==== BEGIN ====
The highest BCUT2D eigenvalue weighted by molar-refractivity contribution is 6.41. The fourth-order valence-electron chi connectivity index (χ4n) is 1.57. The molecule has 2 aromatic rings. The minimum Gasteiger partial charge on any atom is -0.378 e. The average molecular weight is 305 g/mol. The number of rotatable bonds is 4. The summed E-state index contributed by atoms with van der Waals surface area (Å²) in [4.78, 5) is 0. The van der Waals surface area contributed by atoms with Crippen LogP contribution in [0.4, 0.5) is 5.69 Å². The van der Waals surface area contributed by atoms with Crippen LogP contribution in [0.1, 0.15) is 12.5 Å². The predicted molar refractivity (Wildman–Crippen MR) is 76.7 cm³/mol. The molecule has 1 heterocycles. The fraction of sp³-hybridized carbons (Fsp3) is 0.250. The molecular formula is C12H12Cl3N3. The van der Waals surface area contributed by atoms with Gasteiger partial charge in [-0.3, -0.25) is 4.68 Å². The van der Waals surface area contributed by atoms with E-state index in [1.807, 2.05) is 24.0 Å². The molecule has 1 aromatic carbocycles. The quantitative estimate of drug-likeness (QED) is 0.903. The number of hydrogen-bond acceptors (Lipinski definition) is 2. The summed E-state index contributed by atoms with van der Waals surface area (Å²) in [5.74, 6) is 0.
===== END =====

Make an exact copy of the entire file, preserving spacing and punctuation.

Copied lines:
The highest BCUT2D eigenvalue weighted by molar-refractivity contribution is 6.41. The fourth-order valence-electron chi connectivity index (χ4n) is 1.57. The molecule has 2 aromatic rings. The minimum Gasteiger partial charge on any atom is -0.378 e. The average molecular weight is 305 g/mol. The number of rotatable bonds is 4. The summed E-state index contributed by atoms with van der Waals surface area (Å²) in [4.78, 5) is 0. The van der Waals surface area contributed by atoms with Crippen LogP contribution in [0.4, 0.5) is 5.69 Å². The van der Waals surface area contributed by atoms with Crippen LogP contribution in [0.1, 0.15) is 12.5 Å². The predicted molar refractivity (Wildman–Crippen MR) is 76.7 cm³/mol. The molecule has 1 heterocycles. The fraction of sp³-hybridized carbons (Fsp3) is 0.250. The molecular formula is C12H12Cl3N3. The van der Waals surface area contributed by atoms with Gasteiger partial charge in [-0.3, -0.25) is 4.68 Å². The van der Waals surface area contributed by atoms with E-state index in [1.807, 2.05) is 24.0 Å². The molecule has 1 aromatic carbocycles. The quantitative estimate of drug-likeness (QED) is 0.903. The number of hydrogen-bond acceptors (Lipinski definition) is 2. The summed E-state index contributed by atoms with van der Waals surface area (Å²) in [5.74, 6) is 0.